it hits the ears. Changing standard rhythm into fits of shock that
sates noise and forces energy to shift around you. Totimoshi is
the smack of the soul. The best part is, all you have to do is listen
and no one gets hurt.
bands 5th album, Avenger is a refreshing force to contend with.
It has a full, tight sound. It is refreshing not only because it
brings the rock, it has an excellent recording quality. The songs
flow together, starting with the aptly titled, Intro, moving through
ten songs of a simple sludge like substance that at times blows
you away and other times, moves you even further. You can buy it
at Amazon.com for 8.99. Listen to it a few times in a row. You'll
hear something new every time that is genius as well as simple,
funny, and entertaining as hell.
such a huge sound, it is amazing that they are a three person band.
Totimoshi is Tony Aguilar guitar/vocal, Meg Castellanos bass, and
Chris Fugitt drums.
Kasai produced, John Golden mastered, distributed by At A Loss Records,
with special guests, Dale Crover (Melvins-melt your face), Brent
Hinds (Mastodon-melt your face), and Scott Kelly (Nuerosis and all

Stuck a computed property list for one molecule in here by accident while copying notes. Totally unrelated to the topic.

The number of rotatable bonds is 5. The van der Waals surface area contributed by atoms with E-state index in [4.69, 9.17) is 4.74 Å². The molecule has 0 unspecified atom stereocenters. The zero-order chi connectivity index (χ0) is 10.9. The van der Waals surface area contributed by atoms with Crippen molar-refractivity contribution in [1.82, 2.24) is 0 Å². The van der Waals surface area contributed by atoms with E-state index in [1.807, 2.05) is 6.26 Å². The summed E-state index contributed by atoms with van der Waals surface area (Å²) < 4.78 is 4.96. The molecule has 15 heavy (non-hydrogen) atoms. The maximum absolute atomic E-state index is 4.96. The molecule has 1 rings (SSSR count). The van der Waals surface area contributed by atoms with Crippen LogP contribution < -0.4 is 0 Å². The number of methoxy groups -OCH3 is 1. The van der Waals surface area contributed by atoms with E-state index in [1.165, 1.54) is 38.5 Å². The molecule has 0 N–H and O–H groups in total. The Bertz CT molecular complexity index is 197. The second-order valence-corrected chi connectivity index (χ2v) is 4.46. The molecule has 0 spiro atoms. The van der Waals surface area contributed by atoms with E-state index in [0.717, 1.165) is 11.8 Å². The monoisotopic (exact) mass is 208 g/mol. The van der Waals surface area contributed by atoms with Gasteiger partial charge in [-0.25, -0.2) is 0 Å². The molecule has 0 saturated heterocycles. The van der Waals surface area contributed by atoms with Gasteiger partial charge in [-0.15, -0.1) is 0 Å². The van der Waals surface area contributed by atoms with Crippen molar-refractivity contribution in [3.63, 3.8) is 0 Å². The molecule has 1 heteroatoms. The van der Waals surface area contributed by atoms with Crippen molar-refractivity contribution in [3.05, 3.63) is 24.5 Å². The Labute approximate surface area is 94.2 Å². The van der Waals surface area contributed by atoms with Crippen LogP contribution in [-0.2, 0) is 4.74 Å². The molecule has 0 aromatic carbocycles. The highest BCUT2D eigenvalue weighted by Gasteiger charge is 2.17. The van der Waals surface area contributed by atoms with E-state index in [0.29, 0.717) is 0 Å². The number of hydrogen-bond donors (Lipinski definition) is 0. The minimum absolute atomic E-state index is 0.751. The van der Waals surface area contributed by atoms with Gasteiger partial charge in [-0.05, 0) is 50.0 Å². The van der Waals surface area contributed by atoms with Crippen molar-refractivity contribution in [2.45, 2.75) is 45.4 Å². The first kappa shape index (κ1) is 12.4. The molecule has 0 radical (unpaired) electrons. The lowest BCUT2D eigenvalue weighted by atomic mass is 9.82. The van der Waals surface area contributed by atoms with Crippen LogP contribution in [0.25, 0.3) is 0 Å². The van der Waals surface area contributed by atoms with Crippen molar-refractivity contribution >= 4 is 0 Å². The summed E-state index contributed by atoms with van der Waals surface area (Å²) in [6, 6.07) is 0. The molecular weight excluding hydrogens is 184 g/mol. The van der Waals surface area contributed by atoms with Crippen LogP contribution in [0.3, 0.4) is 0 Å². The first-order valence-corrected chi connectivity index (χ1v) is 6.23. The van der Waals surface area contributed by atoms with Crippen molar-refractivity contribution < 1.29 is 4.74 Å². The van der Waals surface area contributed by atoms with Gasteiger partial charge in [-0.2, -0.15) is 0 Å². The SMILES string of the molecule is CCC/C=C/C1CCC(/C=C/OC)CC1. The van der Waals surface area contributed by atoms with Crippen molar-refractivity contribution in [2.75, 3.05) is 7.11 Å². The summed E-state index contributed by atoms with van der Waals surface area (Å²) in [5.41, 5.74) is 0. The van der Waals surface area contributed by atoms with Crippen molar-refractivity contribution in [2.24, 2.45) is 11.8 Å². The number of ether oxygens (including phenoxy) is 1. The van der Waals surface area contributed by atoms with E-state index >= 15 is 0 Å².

around face melter). Avengers is a collaborative work of rock n
On Wednesday August 31, they played at the historic Scoot Inn-Eastside
Austin, Texas, supported by locals Watching the Moon. Also in attendance
were New Yorkers; Pygmy Shrews, and VAZ with members of Hammerhead.
Calling All Curs
Dance of Snakes
plays the drums like he is the devil beating his wife. Meg is a
fine woman who plays the bass so soothingly, but with the force
that backs the rhythm. Tony, friend to all, sings not like a bird,
more like a strong man who once made cheese for a living, tours
a lot, and plays a pretty decent guitar, too.
at the Scoot Inn playing their latest release Avengers made for
a refreshing cool night after a long hot summer.
authors, athletes, composers, former hostages, philanthropists,
and even young Anakin Skywalker are from Ft. Collins, Colorado.
It is also the home of great microbrews and Derek Vincent Smith,
a.k.a Pretty Lights.
emergence of the single musician band, alone on the stage, has been
a phenom of late in the Austin music scene. Artists like Scott H.
Biram and Konrad Wert of Possessed by Paul James, perform to the
masses, creating a full sound, amazing the crowd, leaving the audience
to ask; How did one guy make all that sound AND rock our balls off?
Derek Vincent Smith is all this on steroids, acid, coke, and lots
and lots of groove. He aptly named his band; Pretty Lights.